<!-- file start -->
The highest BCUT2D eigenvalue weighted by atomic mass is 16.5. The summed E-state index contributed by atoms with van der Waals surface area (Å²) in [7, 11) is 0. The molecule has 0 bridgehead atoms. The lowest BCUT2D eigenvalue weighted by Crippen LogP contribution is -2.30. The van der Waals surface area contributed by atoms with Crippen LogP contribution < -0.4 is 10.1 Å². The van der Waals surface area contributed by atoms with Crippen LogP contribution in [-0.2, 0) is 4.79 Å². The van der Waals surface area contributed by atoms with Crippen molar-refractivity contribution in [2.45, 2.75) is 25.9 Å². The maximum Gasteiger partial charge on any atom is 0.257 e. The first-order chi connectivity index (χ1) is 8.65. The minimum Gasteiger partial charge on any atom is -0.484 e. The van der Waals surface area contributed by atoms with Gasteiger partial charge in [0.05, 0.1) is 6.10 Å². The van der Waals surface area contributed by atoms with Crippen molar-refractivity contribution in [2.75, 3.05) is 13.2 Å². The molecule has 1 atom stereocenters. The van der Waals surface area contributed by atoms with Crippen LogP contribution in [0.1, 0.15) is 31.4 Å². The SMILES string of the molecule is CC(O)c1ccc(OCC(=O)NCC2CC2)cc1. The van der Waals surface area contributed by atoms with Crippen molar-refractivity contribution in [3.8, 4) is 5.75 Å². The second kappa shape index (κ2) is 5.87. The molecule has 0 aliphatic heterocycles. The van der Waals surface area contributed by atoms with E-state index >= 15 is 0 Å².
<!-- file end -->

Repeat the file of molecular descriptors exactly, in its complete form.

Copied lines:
The highest BCUT2D eigenvalue weighted by atomic mass is 16.5. The summed E-state index contributed by atoms with van der Waals surface area (Å²) in [7, 11) is 0. The molecule has 0 bridgehead atoms. The lowest BCUT2D eigenvalue weighted by Crippen LogP contribution is -2.30. The van der Waals surface area contributed by atoms with Crippen LogP contribution < -0.4 is 10.1 Å². The van der Waals surface area contributed by atoms with Crippen LogP contribution in [-0.2, 0) is 4.79 Å². The van der Waals surface area contributed by atoms with Crippen molar-refractivity contribution in [2.45, 2.75) is 25.9 Å². The maximum Gasteiger partial charge on any atom is 0.257 e. The first-order chi connectivity index (χ1) is 8.65. The minimum Gasteiger partial charge on any atom is -0.484 e. The van der Waals surface area contributed by atoms with Gasteiger partial charge in [0.05, 0.1) is 6.10 Å². The van der Waals surface area contributed by atoms with Crippen molar-refractivity contribution in [2.75, 3.05) is 13.2 Å². The molecule has 1 atom stereocenters. The van der Waals surface area contributed by atoms with Crippen LogP contribution in [0.1, 0.15) is 31.4 Å². The SMILES string of the molecule is CC(O)c1ccc(OCC(=O)NCC2CC2)cc1. The van der Waals surface area contributed by atoms with Crippen molar-refractivity contribution in [3.8, 4) is 5.75 Å². The second kappa shape index (κ2) is 5.87. The molecule has 0 aliphatic heterocycles. The van der Waals surface area contributed by atoms with E-state index >= 15 is 0 Å².